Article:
For every post you made, I’m sure you want them visible to your readers for years to come. But with new articles every day, how to make older posts keep getting readers?
On a Make Money Online blog like this one, hundreds of posts related to the topic could be written. With a bi-daily posting frequency (for example ) and 20 excerpts being displayed on the main page, a post makes its appearance for only 40 days before it goes to the monthly or category archive.
Unless the post is featured, commented mostly, or you’re using the Similar Posts plug-in, it’ll remain hidden inside the archive link. Unless the post is armed with a top-notch on-page SEO, it’ll be discovered on the 50th page of SERP.
So, is there anything else to do in order to make your precious articles at least, a lot easier to be found?
The answer is maximizing the use of your category names and tags. Since older posts can be reached through category links, they need to be as appealing as possible to your readers.
Keep it relevant
The first thing leads to a better category management is to focus on your blog’s topic. Before thinking of posting an article, you should decide whether it’s related or not. If it isn’t, don’t do it. Posting articles not related to your blog’s theme will likely lead to excessive categorizing that will ruin your blog and confuse your readers.
Category names are teasers for what’s inside.
Categories are sub-sub theme for your blog’s theme. On a MMO blog, categories could be make money blogging, domain parking, website flipping, affiliate marketing, GPT programs,
paid reviews and many else. However, on a blog that contents are more date oriented (news, personal diary, update on happenings), categories should be time based to make it easier for readers to find posts. Decide this from your readers’ point of view. How are they going to find your posts easier? Whether it is date or content based categorization.
When you’ve figure out how to group your posts, you need to pick a representative name for each category. The one describes its content, catches your readers’ attention and gives a clue of what is inside. Be a visitor of your own blog and make sure you don’t misguide yourself with the category titles.
In my own case, back then, I named my categories:
- online freelancing
- GPT programs
- for advertisers
- domain registrations
- web hosting
- news and rumors
- other interests
It was obvious enough to found out what were inside the link “blogging”, since the blog has clearly stated that it’s a MMO blog. However, the new method of naming the category makes a more certain thought of what each category holds inside.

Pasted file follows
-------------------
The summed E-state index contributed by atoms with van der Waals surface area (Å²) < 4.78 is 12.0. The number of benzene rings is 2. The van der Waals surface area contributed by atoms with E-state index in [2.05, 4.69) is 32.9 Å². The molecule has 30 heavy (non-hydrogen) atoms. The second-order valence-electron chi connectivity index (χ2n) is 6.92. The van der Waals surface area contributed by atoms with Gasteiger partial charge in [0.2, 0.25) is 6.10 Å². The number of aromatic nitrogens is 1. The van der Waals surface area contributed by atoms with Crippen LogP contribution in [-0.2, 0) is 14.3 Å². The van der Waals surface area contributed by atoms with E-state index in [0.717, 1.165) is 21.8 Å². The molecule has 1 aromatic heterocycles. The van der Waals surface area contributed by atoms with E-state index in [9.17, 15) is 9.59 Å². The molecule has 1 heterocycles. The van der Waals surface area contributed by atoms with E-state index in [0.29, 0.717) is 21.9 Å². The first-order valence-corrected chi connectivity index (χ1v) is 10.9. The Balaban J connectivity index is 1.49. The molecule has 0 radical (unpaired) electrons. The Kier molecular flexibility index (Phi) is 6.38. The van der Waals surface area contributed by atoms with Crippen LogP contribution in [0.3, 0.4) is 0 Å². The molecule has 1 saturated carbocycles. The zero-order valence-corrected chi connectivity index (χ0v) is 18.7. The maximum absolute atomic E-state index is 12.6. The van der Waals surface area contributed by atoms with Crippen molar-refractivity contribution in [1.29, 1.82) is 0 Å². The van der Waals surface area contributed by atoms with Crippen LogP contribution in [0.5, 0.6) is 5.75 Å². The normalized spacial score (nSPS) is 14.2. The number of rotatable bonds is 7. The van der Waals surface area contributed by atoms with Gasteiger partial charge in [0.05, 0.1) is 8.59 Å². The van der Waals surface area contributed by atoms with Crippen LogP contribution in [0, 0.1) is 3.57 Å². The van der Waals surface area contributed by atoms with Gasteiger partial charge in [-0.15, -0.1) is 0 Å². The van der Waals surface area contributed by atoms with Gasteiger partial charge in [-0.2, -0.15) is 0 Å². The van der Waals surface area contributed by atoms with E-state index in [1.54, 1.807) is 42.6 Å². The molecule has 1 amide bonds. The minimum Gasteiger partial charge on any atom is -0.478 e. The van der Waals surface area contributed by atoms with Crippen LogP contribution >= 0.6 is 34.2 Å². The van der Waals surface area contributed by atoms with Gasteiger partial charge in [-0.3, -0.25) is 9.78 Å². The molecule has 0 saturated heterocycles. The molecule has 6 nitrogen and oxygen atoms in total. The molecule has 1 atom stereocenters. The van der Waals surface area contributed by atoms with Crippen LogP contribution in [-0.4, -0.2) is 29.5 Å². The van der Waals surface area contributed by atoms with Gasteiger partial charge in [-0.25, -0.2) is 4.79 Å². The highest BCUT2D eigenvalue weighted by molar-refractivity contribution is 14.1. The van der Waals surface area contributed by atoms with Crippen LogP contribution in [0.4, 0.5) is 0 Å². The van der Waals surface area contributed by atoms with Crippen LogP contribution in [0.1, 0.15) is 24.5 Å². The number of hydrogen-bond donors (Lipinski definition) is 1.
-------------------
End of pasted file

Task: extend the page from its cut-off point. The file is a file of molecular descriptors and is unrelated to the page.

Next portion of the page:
Now, I name them:
- Earn Money…
- …online freelancing
- …GPT programs
- Top tips to…
- …create some buzz!
- …domain registrations
- …web hosting
- And some other…
- …general tips
- …news and rumors
- …various interests
They are still on the same order, but now I add headers to clearly state that this link will lead you to “Make Money Blogging” tips, “Make Money Winning Contests” or “Some Tips on Generating Buzz”. This way people are more certain of what they’re going to read.
What is the best for your blog? Think like the reader, not the author.
Less is more
Another thing you need to pay attention to is, categories are made to simplify searching of your articles. They are called categories and not post lists for a reason.
To avoid unnecessary long list of categories, you can limit yourself from posting unrelated posts to your blog’s niche. The other way is to look at your category list. One category should not fit into others. For example, if I had two categories, name them “Make Money Blogging” and “SEO Tips”, I would merge them under “Make Money Blogging” because my blog discusses “Make Money Blogging” tips and SEO is one of the ways to improve your blog to make more money.
Alternatively, if I had “Make Money Blogging” and “Make Money with GPT Programs”, I could leave them as they were. Because “Make Money Blogging” is totally a different way to make money from GPT programs.